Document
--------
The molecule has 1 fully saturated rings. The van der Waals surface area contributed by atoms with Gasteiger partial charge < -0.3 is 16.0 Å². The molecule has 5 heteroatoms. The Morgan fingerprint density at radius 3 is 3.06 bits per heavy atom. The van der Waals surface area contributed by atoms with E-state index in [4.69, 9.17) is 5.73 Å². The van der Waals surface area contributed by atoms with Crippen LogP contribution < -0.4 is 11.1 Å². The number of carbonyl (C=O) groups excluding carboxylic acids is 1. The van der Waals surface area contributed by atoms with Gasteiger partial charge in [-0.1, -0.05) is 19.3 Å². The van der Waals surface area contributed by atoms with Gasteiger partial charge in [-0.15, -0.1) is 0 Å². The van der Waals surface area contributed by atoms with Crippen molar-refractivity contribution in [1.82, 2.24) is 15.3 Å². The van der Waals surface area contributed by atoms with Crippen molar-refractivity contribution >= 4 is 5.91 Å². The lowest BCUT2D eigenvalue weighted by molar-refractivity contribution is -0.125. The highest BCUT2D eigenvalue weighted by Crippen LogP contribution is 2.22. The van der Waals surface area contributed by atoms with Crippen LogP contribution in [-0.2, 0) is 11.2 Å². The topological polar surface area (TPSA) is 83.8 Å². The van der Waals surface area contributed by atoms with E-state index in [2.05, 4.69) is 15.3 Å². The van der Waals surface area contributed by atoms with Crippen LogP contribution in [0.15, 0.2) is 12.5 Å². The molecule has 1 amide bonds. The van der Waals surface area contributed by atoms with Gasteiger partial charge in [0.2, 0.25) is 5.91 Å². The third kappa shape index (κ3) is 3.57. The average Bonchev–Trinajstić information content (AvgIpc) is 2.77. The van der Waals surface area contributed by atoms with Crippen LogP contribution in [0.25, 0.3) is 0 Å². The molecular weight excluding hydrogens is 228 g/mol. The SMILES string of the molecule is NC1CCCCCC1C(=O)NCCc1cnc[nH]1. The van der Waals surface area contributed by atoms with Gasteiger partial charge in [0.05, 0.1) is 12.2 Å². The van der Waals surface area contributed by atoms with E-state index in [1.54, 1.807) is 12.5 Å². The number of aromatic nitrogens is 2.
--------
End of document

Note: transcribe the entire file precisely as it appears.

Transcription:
The molecule has 1 fully saturated rings. The van der Waals surface area contributed by atoms with Gasteiger partial charge < -0.3 is 16.0 Å². The molecule has 5 heteroatoms. The Morgan fingerprint density at radius 3 is 3.06 bits per heavy atom. The van der Waals surface area contributed by atoms with E-state index in [4.69, 9.17) is 5.73 Å². The van der Waals surface area contributed by atoms with Crippen LogP contribution < -0.4 is 11.1 Å². The number of carbonyl (C=O) groups excluding carboxylic acids is 1. The van der Waals surface area contributed by atoms with Gasteiger partial charge in [-0.1, -0.05) is 19.3 Å². The van der Waals surface area contributed by atoms with Gasteiger partial charge in [-0.15, -0.1) is 0 Å². The van der Waals surface area contributed by atoms with Crippen molar-refractivity contribution in [1.82, 2.24) is 15.3 Å². The van der Waals surface area contributed by atoms with Crippen molar-refractivity contribution >= 4 is 5.91 Å². The lowest BCUT2D eigenvalue weighted by molar-refractivity contribution is -0.125. The highest BCUT2D eigenvalue weighted by Crippen LogP contribution is 2.22. The van der Waals surface area contributed by atoms with Crippen LogP contribution in [-0.2, 0) is 11.2 Å². The topological polar surface area (TPSA) is 83.8 Å². The van der Waals surface area contributed by atoms with E-state index in [2.05, 4.69) is 15.3 Å². The van der Waals surface area contributed by atoms with Crippen LogP contribution in [0.15, 0.2) is 12.5 Å². The molecule has 1 amide bonds. The van der Waals surface area contributed by atoms with Gasteiger partial charge in [0.2, 0.25) is 5.91 Å². The third kappa shape index (κ3) is 3.57. The average Bonchev–Trinajstić information content (AvgIpc) is 2.77. The van der Waals surface area contributed by atoms with Crippen LogP contribution in [0.25, 0.3) is 0 Å². The molecular weight excluding hydrogens is 228 g/mol. The SMILES string of the molecule is NC1CCCCCC1C(=O)NCCc1cnc[nH]1. The van der Waals surface area contributed by atoms with Gasteiger partial charge in [0.05, 0.1) is 12.2 Å². The van der Waals surface area contributed by atoms with E-state index in [1.54, 1.807) is 12.5 Å². The number of aromatic nitrogens is 2.